Photo) The large photo above is looking up
at the engine from the front of the Jeep. Coolant can be seen
dripping from the front edge of the oil pan just behind the
Jeep TJ with 4.0L Engine)
a total PITA!! At least that is if you're like me, an owner of a 2000+
TJ, with a bad water pump and out of warranty. Apparently, What should
have only cost about $34 wound up costing me a little over $120 and
all because DC decided to change the design of the water pump and
layout of the serpentine belt in 2000+ model TJ's with 4.0L engines.
Unfortunately, all the local autopart stores still indicate in their
computers that the previous pump (1997-99) is what should be used
in a 2000, but I can tell you first hand that it doesn't! I tried
getting a pump for an 01 or newer but wouldn't you know it, they don't
stock 01's or newer yet! Needless to say, I needed this part ASAP
and therefore went to the dealer, who did in fact have the correct
pump and allowed myself to get screwed to the tune of $120+ tax. Anyway,
I hope by the time you need to do this job, the part is available
(with a lifetime warranty like it should have) at your local parts
store and that this write-up will be of use to you.
You Will Need
New Water pump - Mopar $120
(if aftermarket available - $34)
• Standard Tool Set
• Fan Wrench
• Strap Wrench
• Hose Clamp Tool or Large Channel-Locks
• Distilled Water
• Teflon Tape
• Permatex Gasket Remover
Disconnect the negative battery cable.
2. Drain the cooling
system into a bucket by opening the valve located on bottom of the
3. Disconnect the overflow
hose from the radiator and then remove the reservoir bottle.
4. Disconnect the upper
and lower hoses from the radiator using a hose clamp tool or large
channel-locks and disconnect the heater hose.
5. Unbolt the fan shroud
from the radiator
6. Place your fan wrench
on the fan nut and give it a slight tap or two, counter-click wise
with a hammer. This should be enough to loosen the nut so that it
can be screwed off by hand. Be careful as you approach the end and
slowly pull both the fan and shroud off together. Be mindful of the
radiator as you do not want to damage it by accidentally bumping into
it with anything. Also, unless you are planning to replace the fan
clutch at this time, be sure to set the fan in an upright position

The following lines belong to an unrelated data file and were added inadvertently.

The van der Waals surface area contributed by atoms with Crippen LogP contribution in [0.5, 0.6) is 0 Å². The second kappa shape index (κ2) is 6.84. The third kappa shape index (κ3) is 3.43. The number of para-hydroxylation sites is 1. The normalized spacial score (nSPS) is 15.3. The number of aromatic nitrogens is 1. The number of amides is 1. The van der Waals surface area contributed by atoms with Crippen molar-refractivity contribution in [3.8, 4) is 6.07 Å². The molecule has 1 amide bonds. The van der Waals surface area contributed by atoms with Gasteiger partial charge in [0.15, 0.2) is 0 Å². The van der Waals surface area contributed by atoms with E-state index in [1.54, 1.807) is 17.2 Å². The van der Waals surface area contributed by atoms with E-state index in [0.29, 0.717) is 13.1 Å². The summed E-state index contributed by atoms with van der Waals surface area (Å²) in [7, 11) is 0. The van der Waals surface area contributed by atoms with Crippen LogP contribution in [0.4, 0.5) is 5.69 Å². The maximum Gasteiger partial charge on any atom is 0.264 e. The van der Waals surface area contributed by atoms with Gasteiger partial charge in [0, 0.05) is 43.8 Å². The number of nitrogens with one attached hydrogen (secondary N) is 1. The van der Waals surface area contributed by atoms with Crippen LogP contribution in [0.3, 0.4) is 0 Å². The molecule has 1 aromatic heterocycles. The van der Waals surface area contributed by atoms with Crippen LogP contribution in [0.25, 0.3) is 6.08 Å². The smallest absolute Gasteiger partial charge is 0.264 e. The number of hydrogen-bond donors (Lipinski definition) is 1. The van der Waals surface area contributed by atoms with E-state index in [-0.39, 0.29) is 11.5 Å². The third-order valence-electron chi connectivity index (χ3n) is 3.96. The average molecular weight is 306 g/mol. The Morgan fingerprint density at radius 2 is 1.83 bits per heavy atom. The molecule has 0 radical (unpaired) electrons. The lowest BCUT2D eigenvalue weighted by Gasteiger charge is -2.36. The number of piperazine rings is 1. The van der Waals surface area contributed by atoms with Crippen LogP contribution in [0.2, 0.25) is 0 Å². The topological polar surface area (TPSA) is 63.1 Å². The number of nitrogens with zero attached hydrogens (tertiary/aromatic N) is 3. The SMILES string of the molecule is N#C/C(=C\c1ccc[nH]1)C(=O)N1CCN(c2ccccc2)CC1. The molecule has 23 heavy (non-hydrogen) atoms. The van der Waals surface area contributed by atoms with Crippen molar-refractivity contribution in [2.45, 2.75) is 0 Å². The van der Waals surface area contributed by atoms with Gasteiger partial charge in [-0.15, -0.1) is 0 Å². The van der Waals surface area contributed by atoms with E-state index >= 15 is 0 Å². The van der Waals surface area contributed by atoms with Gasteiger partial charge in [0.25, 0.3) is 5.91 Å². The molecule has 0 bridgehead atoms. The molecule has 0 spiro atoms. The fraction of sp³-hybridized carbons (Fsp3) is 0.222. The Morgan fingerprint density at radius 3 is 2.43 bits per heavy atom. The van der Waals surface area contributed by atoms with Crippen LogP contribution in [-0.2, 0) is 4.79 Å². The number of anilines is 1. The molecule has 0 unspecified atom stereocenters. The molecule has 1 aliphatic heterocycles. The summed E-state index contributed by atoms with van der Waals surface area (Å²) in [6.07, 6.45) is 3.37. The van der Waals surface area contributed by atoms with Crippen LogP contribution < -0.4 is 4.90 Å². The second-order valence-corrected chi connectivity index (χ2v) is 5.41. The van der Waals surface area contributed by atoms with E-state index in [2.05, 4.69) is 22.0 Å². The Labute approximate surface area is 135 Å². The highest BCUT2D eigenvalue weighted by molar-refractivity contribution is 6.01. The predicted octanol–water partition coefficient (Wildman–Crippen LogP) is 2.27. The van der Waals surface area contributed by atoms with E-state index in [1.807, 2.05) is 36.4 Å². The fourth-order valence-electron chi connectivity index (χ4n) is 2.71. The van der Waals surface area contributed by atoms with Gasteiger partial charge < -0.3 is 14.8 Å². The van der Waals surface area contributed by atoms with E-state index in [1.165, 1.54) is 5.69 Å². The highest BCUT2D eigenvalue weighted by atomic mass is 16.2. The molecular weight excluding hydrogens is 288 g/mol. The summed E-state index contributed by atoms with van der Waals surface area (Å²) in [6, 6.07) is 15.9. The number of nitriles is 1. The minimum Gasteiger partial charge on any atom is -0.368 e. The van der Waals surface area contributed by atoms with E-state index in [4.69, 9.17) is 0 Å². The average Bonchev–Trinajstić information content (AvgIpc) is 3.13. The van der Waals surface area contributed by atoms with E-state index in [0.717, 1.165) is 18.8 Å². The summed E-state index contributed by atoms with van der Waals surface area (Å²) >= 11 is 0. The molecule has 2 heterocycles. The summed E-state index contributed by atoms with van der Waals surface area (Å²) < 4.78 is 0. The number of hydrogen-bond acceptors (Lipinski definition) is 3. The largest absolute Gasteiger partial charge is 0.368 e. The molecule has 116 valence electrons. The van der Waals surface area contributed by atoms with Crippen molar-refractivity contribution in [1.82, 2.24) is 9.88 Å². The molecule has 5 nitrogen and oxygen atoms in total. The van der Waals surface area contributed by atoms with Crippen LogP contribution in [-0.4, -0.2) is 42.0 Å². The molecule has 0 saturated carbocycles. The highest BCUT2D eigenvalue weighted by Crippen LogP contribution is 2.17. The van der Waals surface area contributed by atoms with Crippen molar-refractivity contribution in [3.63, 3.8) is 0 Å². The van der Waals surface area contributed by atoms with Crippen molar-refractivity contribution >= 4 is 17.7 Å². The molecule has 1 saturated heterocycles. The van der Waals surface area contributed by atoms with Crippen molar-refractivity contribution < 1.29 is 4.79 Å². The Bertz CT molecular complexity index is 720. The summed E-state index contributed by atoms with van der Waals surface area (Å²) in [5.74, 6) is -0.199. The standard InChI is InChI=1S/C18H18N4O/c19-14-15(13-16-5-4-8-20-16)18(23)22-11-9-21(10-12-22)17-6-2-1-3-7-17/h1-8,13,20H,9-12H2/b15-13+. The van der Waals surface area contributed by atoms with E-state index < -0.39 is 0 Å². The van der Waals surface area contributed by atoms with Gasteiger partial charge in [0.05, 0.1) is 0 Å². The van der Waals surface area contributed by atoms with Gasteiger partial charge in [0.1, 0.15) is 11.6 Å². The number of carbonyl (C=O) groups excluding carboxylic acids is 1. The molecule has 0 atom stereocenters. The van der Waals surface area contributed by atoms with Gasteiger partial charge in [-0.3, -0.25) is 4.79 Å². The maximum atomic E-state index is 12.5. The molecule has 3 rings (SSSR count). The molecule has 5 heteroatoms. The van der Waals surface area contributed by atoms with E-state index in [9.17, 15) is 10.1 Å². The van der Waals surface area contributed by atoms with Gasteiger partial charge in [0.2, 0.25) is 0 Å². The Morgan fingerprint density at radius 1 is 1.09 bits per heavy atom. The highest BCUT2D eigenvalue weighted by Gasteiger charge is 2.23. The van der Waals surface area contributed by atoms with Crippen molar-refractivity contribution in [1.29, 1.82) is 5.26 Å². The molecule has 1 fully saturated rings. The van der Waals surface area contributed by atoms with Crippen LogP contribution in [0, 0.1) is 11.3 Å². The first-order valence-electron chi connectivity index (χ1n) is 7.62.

and NOT lying down. Lying the fan clutch down horizontally
will cause the silicon fluid to drain into the bearing assembly and
contaminate the lubricant.
7. Remove the serpentine
belt by pushing down on the automatic tensioning pulley and then sliding
it off. To do this, simply take a 1/2 drive ratchet (no socket attached),
stick it in the square hole, and use the ratchet as your lever to
apply pressure to loosen the tension on the belt. If you do not have
the original diagram on the radiator showing the routing of your belt,
be sure to draw a diagram of it first.
8. Using a strap wrench
to hold the water pump pulley wheel in place, remove the four bolts
holding it on and then un-bolt the water pump from the engine block.
9. Stuff a clean rag
into the hole in the engine to prevent any debris from getting in
and then carefully proceed to scrape off all the gasket material from
the engine block. If you spray it with some gasket remover ahead of
time, it will make the job a lot easier. Take you time at this as
you won't want to have to re-do it.
10. Disconnect the heater
hose fitting from the top of the old pump as well as the bottom radiator
hose. Clean the threads and apply some teflon tape to the heater hose
fitting and then install it on the new pump. Be sure to take note
which direction it needs to be facing.
11. If you are replacing
your radiator hoses, do it at this time or if they are still in good
shape, re-install the bottom radiator hose onto the new water pump
12. The new water pump
should come with it's own gasket that has a silicon bead. DO
NOT use any RTV but be sure to have the silicon bead facing
the pump when installing the pump and then evenly torque the bolts
on at 200 in. lbs. (17 ft. lbs.) Rotate the shaft by hand to make
sure it turns freely.
13. Re-install the pulley
wheel onto the waterpump using a strap wrench again to hold it in
place and then re-install the heater hose.
14. Re-install your
serpentine belt (I decided to install a new serpentine belt at this
time) being careful to route it exactly the way it was on before leaving
the automatic tensioning pulley last. Using a large flat-head screw
driver placed in a groove on the pulley arm, I depressed it until
I could slide on the belt.
15. Carefully re-install
your fan and shroud.
16. Re-connect the upper
and lower radiator hoses as well as the overflow bottle.
17. Refill your cooling
system, re-connect your negative battery cable, start your engine
and then check for leaks.
I think I've covered all the bases but if you have any questions,
me. If you don't already have one, an FSM (factory service manual)
of you're exact make and year is something every Jeep owner should